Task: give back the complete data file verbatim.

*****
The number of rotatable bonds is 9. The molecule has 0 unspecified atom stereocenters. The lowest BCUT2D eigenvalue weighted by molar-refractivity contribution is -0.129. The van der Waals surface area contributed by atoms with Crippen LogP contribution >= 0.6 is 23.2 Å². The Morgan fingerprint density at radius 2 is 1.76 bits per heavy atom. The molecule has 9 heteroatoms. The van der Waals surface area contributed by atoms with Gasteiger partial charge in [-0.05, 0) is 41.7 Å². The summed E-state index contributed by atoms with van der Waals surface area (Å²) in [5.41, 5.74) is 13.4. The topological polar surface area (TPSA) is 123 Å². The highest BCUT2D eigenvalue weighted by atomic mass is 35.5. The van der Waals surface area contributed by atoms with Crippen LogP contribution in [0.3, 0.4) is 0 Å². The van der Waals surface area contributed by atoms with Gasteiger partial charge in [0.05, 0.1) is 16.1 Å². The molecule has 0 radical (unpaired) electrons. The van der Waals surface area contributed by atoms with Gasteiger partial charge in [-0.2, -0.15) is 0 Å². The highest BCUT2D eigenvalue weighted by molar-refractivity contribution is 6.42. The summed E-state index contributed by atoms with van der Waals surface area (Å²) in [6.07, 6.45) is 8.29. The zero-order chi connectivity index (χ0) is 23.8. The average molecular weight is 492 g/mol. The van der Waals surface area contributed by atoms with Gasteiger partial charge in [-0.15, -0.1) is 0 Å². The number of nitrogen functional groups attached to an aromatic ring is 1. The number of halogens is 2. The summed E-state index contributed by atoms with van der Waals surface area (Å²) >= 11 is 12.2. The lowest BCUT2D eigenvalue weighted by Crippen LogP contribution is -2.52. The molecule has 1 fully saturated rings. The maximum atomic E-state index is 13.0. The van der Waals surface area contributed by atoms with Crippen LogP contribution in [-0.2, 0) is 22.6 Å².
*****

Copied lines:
The number of rotatable bonds is 9. The molecule has 0 unspecified atom stereocenters. The lowest BCUT2D eigenvalue weighted by molar-refractivity contribution is -0.129. The van der Waals surface area contributed by atoms with Crippen LogP contribution >= 0.6 is 23.2 Å². The Morgan fingerprint density at radius 2 is 1.76 bits per heavy atom. The molecule has 9 heteroatoms. The van der Waals surface area contributed by atoms with Gasteiger partial charge in [-0.05, 0) is 41.7 Å². The summed E-state index contributed by atoms with van der Waals surface area (Å²) in [5.41, 5.74) is 13.4. The topological polar surface area (TPSA) is 123 Å². The highest BCUT2D eigenvalue weighted by atomic mass is 35.5. The van der Waals surface area contributed by atoms with Crippen LogP contribution in [0.3, 0.4) is 0 Å². The van der Waals surface area contributed by atoms with Gasteiger partial charge in [0.05, 0.1) is 16.1 Å². The molecule has 0 radical (unpaired) electrons. The van der Waals surface area contributed by atoms with Gasteiger partial charge in [-0.2, -0.15) is 0 Å². The highest BCUT2D eigenvalue weighted by molar-refractivity contribution is 6.42. The summed E-state index contributed by atoms with van der Waals surface area (Å²) in [6.07, 6.45) is 8.29. The zero-order chi connectivity index (χ0) is 23.8. The average molecular weight is 492 g/mol. The van der Waals surface area contributed by atoms with Gasteiger partial charge in [-0.15, -0.1) is 0 Å². The number of nitrogen functional groups attached to an aromatic ring is 1. The number of halogens is 2. The summed E-state index contributed by atoms with van der Waals surface area (Å²) >= 11 is 12.2. The lowest BCUT2D eigenvalue weighted by Crippen LogP contribution is -2.52. The molecule has 1 fully saturated rings. The maximum atomic E-state index is 13.0. The van der Waals surface area contributed by atoms with Crippen LogP contribution in [-0.2, 0) is 22.6 Å².